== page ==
Aim: Jew or Gentile, there is only one way: Jesus
Last week we saw the conversion of Saul, and what a turn around that was – from persecutor to preacher. He saw the light. We also heard that Saul was being given a mission, to help spread the good news about Jesus to the Gentiles – people that weren’t Jewish. Now this caused quite a stir because the Jews were God’s chosen people, so was this going to be OK? Should they be invited, too?
So, as we begin to think about our lesson this week, picture this: William and Kate (Prince/Princess) are coming to your town and throwing a huge party that lasts a really long time. However, tickets to the event cost $1 bizzillion (a really, really big number). Is there any way you can buy a ticket? Is there anyway that anyone can pay that kind of price? Probably not even the queen. But, wait, they just announced that they are going to give away free tickets with only 3 requirements:
- You have to accept the gift of the ticket. You can’t ignore it, or throw it away, or sell it, or anything like that.
- You have to come in through the front door only, the door that is opened by the host to let in his guests. No trying to sneak in the back.
- While not a requirement, it is strongly suggested that you act grateful for this amazing gift.
That is how things are with God. When Jesus died on the cross and rose from the dead, He paid the price for all of our tickets. And God wants everyone of us to accept that ticket and join the party. But he gets very frustrated when someone shows up with a fake ticket that they tried to make on their own. Or they try to sneak in some backdoor.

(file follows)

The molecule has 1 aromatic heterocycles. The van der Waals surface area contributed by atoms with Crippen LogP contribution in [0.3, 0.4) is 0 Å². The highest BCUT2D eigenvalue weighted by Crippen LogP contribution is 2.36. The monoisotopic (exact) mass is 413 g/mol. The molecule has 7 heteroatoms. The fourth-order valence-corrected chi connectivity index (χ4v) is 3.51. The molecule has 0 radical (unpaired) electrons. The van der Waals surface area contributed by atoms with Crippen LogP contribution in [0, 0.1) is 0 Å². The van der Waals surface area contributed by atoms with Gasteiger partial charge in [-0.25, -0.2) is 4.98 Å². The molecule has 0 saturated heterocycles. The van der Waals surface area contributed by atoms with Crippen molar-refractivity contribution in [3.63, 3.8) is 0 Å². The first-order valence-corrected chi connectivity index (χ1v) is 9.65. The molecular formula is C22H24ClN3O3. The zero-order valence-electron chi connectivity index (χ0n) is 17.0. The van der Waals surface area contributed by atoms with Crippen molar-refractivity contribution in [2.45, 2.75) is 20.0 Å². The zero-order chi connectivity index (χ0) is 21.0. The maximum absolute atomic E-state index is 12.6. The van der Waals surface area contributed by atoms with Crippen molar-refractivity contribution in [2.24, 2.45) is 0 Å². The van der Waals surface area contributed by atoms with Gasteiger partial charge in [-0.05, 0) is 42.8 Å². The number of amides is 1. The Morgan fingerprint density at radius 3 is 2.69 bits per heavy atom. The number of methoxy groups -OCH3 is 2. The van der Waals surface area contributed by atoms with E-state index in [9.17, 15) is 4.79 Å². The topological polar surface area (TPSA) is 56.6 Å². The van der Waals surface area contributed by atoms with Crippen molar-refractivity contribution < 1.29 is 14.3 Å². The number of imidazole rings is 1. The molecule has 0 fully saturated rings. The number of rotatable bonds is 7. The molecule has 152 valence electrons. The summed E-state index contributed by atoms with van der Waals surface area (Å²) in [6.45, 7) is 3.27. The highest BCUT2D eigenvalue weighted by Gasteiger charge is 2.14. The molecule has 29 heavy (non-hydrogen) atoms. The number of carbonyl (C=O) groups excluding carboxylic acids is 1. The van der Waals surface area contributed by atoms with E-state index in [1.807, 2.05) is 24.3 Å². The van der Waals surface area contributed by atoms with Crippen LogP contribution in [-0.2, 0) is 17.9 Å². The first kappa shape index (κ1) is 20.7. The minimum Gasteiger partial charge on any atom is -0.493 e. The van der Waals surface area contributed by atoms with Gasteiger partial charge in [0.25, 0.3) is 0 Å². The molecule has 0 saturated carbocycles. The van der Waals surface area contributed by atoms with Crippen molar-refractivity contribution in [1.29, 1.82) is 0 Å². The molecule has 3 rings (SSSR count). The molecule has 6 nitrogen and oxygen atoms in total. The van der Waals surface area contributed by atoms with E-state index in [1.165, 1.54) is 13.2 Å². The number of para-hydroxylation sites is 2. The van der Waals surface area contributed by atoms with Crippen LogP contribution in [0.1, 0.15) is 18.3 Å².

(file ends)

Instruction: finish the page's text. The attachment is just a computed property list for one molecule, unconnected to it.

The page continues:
There is only one way into this party. It doesn’t matter who you are, who your parents were or how much you work to make your own ticket.
Division 1: Acts 9:31-10:48
In chapter 9 we have 2 amazing stories of healing and prayer. The power of the Holy Spirit is overflowing and as Peter travels outside of Jerusalem he is partaking in and witness the power of the Holy Spirit, not only in changed bodies, but in changed hearts and souls. The first is the story of Aeneas, so crippled that he had stayed in bed for 8 years. Then, with one blessing from God, he gets up and walks. Are you saying, we’ve seen that before – ok, how about Dead Dorcas? Her friends pray and talk about the gifts she has made and… back from the dead.
But in Acts 10, we get into the really interesting story of Peter and Cornelius. Peter was a Jew. Jesus came to the Jews. And when you are a Jew you live as a Jew. This isn’t a club, it is a way of life, every moment of every day. You mess up one thing, touch a dead animal by accident, brush against someone with a skin disease, and you can be living outside of the city for days or weeks.
I’m going to talk about the blanket and food restrictions. This meeting with Cornelius, in his house, eating and just how big of a deal that was. But the whole time God was working on Peter, from the inside out, to help him see God’s love for all.